Eating Through Singapore: My Recommendations

It’s funny how there’s often a gaping chasm slight disconnect between the aspirational selves we craft in our minds, and who we are in reality. I spend a great deal of mental energy convincing myself that I am a high-minded idealist whose ideal day would be spent making beautiful music and philosophizing about art and society, but if we’re being honest here, I really just live for food.

Which is why I happily hopped on a 17-hour flight to Singapore back in March, with the sole intention of spending my time sleeping and eating.*

*Before you scoff at my lack of culture and refinement, I did visit the National Gallery, which I loved.

To assuage any guilt I had over not practicing with some 57349453 concerts on the horizon, I brought my music with me, as is standard practice when I travel anywhere, and studied it in the hotel room…

…which often was broken up by long breaks in which I added to an ever-growing list of places to get food:

Sadly I was not able to get to the majority of the restaurants and food stalls on my list, but here stands my recommended list of what to eat.


Wah Kee Big Prawn Noodle (8 Raffles Avenue) was one of the first places I stumbled into. Their iPad ordering system (with pictures!) is super handy and the food, of course, is 👌🏻.

The prawn noodles were enough of a meal, but I am greedy and am physically incapable of resisting fresh oysters. And pineapple juice. Shut up, I have a lot of food-related weaknesses.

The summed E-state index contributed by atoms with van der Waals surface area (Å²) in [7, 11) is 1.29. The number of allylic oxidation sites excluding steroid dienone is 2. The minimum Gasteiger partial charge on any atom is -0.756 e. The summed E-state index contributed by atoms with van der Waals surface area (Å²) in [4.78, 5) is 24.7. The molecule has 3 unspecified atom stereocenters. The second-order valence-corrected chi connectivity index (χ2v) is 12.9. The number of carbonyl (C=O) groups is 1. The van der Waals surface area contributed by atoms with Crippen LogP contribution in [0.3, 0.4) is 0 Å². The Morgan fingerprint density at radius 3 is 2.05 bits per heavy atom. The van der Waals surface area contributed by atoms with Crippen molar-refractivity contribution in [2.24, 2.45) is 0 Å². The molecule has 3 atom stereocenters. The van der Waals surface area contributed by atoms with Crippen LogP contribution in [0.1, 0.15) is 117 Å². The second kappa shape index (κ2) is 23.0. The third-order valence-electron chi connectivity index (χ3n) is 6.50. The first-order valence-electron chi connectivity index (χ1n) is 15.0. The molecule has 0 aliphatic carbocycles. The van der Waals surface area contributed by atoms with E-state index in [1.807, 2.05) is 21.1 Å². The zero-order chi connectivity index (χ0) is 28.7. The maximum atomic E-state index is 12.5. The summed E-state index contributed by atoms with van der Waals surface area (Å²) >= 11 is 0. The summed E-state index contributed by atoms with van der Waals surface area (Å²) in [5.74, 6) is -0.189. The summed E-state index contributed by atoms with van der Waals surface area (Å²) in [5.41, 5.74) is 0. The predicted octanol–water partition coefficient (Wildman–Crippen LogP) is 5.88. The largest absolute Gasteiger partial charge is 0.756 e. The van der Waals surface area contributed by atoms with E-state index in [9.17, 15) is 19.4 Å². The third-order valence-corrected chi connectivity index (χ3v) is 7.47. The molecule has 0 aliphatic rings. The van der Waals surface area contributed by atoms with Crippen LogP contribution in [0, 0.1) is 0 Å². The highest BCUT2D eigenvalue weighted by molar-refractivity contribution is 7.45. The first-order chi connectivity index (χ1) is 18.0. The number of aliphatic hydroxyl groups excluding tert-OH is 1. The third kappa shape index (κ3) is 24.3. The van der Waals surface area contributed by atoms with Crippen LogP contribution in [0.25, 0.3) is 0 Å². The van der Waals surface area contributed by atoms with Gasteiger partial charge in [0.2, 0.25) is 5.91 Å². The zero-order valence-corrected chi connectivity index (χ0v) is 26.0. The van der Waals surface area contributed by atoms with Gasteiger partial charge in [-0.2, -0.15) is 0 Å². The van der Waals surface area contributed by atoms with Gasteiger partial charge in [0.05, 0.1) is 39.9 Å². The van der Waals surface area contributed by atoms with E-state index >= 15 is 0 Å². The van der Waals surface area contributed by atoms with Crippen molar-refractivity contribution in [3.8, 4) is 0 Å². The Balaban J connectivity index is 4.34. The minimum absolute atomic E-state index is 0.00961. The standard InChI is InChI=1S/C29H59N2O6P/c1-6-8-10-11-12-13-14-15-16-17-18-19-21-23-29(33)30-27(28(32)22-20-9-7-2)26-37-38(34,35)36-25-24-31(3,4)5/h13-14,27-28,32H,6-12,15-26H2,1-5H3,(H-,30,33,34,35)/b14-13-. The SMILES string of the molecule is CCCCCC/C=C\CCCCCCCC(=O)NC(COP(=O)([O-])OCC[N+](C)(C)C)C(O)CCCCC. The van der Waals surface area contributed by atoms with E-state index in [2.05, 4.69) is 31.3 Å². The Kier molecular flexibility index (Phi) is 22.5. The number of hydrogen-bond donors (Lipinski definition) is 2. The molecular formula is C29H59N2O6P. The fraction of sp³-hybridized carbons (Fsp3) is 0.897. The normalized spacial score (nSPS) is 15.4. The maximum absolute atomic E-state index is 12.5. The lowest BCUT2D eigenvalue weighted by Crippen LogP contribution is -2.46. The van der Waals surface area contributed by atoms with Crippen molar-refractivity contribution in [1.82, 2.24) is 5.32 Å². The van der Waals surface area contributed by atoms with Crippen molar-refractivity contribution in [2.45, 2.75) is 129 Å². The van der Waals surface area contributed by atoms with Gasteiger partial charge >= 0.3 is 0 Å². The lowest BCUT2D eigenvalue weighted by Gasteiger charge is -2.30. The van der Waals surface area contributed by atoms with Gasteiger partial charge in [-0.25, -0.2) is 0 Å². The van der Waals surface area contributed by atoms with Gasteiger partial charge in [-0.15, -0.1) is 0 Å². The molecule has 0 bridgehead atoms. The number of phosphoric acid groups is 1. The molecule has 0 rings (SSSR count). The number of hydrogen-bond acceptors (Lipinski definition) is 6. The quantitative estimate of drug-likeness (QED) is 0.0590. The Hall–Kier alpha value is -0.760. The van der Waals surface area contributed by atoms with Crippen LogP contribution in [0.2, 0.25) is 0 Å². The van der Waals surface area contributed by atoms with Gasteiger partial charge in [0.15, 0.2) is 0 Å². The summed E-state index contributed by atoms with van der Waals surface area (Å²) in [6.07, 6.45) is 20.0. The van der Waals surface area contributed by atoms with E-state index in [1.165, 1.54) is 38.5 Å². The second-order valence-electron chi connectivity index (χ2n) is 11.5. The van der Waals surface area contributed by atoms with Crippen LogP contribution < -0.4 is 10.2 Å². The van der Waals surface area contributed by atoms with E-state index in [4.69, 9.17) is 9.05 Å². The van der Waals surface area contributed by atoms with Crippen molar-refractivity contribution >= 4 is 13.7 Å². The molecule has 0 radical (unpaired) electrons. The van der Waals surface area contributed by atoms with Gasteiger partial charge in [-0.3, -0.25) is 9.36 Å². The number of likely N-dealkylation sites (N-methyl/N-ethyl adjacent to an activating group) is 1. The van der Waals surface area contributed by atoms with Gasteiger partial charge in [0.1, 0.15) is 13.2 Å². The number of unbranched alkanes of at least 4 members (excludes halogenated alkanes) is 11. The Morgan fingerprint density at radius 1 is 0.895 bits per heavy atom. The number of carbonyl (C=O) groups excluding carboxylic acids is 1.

Quick note: after you’re finished with your meal, pay at the counter in front of the door. Don’t be like me and sit around in confusion doing nothing at your table.


Makansutra Gluttons Bay (8 Raffles Avenue, directions here) is a glorious gathering of food stalls, also on Raffles Ave, with cute hipster lights and plenty of seats. I don’t know if you’re supposed to do this, but I ran around placing orders at three different stalls. The vendors seemed cool with this, and even helped me fit all my food on one tray.

I wish I could have sampled more offerings, but it was just me eating and there’s only so much I can eat. I noticed over the course of several days that eating is very much a social thing in Singapore, and I seemed to get a lot of looks for eating by myself, which hasn’t really happened to me in any of the other cities I’ve eaten through.

This is relevant because after I successfully carried my food to a table without dropping any of it (a serious concern of one of the vendors), I noticed a couple next to me occasionally glancing my way and murmuring in Chinese. I caught a couple of phrases: “…she’s all by herself” and then, a few minutes later: “…must be really hungry.”

I was really hungry, thank you very much.

I felt somewhat vindicated when I spotted a single guy a couple tables over also all by himself with just as much food in front of him as I had, who was taking phone photos of said food just like I was. “Aha, I am not weird!” I thought to myself.

A few minutes later, his friend sat down to join him and they proceeded to eat together.

The place is called “Gluttons Bay,” guys. I am not weird.